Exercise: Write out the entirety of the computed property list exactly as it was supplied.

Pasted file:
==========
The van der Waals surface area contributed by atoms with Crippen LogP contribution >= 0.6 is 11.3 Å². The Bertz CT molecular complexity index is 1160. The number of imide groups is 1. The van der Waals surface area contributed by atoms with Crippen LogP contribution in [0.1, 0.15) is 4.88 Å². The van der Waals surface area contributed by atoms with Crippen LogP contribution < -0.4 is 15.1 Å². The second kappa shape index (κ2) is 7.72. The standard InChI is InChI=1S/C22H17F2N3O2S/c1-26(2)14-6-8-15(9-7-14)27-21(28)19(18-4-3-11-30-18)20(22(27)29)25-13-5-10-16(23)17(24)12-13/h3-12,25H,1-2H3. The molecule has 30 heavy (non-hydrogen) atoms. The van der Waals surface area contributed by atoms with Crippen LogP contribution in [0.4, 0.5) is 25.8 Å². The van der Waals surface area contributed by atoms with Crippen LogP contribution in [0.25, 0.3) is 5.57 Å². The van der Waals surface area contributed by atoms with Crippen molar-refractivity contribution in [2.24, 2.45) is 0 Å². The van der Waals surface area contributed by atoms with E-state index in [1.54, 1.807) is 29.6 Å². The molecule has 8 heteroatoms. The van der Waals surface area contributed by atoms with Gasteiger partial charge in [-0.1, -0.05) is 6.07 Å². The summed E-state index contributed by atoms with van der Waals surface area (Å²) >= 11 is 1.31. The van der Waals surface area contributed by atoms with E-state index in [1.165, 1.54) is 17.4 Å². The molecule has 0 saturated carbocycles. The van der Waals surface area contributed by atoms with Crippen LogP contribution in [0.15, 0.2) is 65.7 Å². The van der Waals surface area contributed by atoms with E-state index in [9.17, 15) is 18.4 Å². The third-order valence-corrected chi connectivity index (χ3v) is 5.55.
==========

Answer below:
The van der Waals surface area contributed by atoms with Crippen LogP contribution >= 0.6 is 11.3 Å². The Bertz CT molecular complexity index is 1160. The number of imide groups is 1. The van der Waals surface area contributed by atoms with Crippen LogP contribution in [0.1, 0.15) is 4.88 Å². The van der Waals surface area contributed by atoms with Crippen LogP contribution < -0.4 is 15.1 Å². The second kappa shape index (κ2) is 7.72. The standard InChI is InChI=1S/C22H17F2N3O2S/c1-26(2)14-6-8-15(9-7-14)27-21(28)19(18-4-3-11-30-18)20(22(27)29)25-13-5-10-16(23)17(24)12-13/h3-12,25H,1-2H3. The molecule has 30 heavy (non-hydrogen) atoms. The van der Waals surface area contributed by atoms with Crippen LogP contribution in [0.4, 0.5) is 25.8 Å². The van der Waals surface area contributed by atoms with Crippen LogP contribution in [0.25, 0.3) is 5.57 Å². The van der Waals surface area contributed by atoms with Crippen molar-refractivity contribution in [2.24, 2.45) is 0 Å². The van der Waals surface area contributed by atoms with E-state index in [1.54, 1.807) is 29.6 Å². The molecule has 8 heteroatoms. The van der Waals surface area contributed by atoms with Gasteiger partial charge in [-0.1, -0.05) is 6.07 Å². The summed E-state index contributed by atoms with van der Waals surface area (Å²) >= 11 is 1.31. The van der Waals surface area contributed by atoms with E-state index in [1.165, 1.54) is 17.4 Å². The molecule has 0 saturated carbocycles. The van der Waals surface area contributed by atoms with Crippen LogP contribution in [0.15, 0.2) is 65.7 Å². The van der Waals surface area contributed by atoms with E-state index in [9.17, 15) is 18.4 Å². The third-order valence-corrected chi connectivity index (χ3v) is 5.55.